BRIGHTON and Hove could become a pilot for a new HIV testing scheme with the aim of reaching zero new transmissions by 2030.

Responding to a letter by Brighton’s three MPs, health minister Jo Churcill said she is keen to work with areas like Brighton and Hove to learn from the city’s pioneering approach to prevention, testing and reducing late diagnosis of HIV.

The pilot would see HIV testing being made available when people attend A and E, register for a new GP and at pharmacies in the city in order to normalise testing in the community.

Councillor Phelim Mac Cafferty, leader of the city council, said: “Outstanding progress has already been made in the city to increase testing and fight HIV-related stigma. Normalising HIV testing across health services is the next step.

“In addition to a strong, continued commitment to support people living with HIV, we are proud to be the host of some of the best HIV support, treatment and prevention services and community organisations in the country.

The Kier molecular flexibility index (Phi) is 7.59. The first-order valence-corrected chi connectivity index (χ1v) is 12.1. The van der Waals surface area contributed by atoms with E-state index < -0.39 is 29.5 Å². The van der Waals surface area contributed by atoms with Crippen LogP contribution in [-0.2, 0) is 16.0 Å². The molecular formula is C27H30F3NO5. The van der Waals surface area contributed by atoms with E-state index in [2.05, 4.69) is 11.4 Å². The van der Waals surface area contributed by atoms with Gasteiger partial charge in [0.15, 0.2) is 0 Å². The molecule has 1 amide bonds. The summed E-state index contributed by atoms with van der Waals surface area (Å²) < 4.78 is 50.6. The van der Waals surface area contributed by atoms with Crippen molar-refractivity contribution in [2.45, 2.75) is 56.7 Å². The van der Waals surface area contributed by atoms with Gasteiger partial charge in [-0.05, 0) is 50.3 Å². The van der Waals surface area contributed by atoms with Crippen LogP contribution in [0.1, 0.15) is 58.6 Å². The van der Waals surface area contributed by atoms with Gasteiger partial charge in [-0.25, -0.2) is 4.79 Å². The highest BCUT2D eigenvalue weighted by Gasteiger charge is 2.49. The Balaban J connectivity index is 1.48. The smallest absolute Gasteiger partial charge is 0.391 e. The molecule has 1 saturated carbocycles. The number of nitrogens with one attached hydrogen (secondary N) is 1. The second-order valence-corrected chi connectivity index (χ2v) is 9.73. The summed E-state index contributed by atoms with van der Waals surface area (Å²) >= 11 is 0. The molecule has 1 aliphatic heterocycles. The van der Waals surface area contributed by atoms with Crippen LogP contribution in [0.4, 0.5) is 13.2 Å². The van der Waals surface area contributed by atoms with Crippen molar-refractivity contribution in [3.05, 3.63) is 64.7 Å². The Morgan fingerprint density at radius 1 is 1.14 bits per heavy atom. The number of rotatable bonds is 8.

“We are eager to get this pilot underway as we know Brighton and Hove is well placed to be one of the first cities to make it happen.”

Brighton and Hove was the first city in the UK to have "HIV fast track city" status and has some of the best online testing services for the virus, including pioneering HIV test vending machines.

Caroline Lucas, Green MP for Brighton Pavilion, said: “Our city is a national leader in driving down HIV infections, not least because MPs, the council and local public health teams have worked on this.

“We want to share our experiences with others, and we’re ready to do more.

“I’m glad the minister seems prepared to work with us towards ending new cases of HIV by 2030 in England.”

The government announced its target for zero transmission of HIV in 2019 through better prevention, detection and treatment.

Scientists at Oxford University started clinical trials for a potential vaccine against the virus earlier this month, results are expected in April next year.

HIV was first discovered in the early 1980s, with Channel 4 drama It’s A Sin exploring the horrors of the crisis faced by Britain’s LGBTQ+ community.

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